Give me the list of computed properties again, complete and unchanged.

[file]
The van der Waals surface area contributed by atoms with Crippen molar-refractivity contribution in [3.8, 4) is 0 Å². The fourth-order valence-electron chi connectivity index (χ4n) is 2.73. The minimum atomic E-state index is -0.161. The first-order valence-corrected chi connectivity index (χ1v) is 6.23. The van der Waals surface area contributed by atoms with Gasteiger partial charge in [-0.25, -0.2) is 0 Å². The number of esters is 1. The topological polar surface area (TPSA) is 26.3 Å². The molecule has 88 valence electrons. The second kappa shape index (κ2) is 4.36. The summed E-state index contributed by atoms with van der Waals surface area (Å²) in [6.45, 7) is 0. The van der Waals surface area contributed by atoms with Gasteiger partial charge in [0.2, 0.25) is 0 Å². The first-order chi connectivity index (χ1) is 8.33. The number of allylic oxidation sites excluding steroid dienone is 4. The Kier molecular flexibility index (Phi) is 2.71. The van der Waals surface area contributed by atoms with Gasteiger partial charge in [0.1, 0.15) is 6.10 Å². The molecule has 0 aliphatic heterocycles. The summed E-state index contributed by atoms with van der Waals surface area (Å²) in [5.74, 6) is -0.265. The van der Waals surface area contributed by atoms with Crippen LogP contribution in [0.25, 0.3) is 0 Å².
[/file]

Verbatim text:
The van der Waals surface area contributed by atoms with Crippen molar-refractivity contribution in [3.8, 4) is 0 Å². The fourth-order valence-electron chi connectivity index (χ4n) is 2.73. The minimum atomic E-state index is -0.161. The first-order valence-corrected chi connectivity index (χ1v) is 6.23. The van der Waals surface area contributed by atoms with Gasteiger partial charge in [-0.25, -0.2) is 0 Å². The number of esters is 1. The topological polar surface area (TPSA) is 26.3 Å². The molecule has 88 valence electrons. The second kappa shape index (κ2) is 4.36. The summed E-state index contributed by atoms with van der Waals surface area (Å²) in [6.45, 7) is 0. The van der Waals surface area contributed by atoms with Gasteiger partial charge in [0.2, 0.25) is 0 Å². The first-order chi connectivity index (χ1) is 8.33. The number of allylic oxidation sites excluding steroid dienone is 4. The Kier molecular flexibility index (Phi) is 2.71. The van der Waals surface area contributed by atoms with Gasteiger partial charge in [0.1, 0.15) is 6.10 Å². The molecule has 0 aliphatic heterocycles. The summed E-state index contributed by atoms with van der Waals surface area (Å²) in [5.74, 6) is -0.265. The van der Waals surface area contributed by atoms with Crippen LogP contribution in [0.25, 0.3) is 0 Å².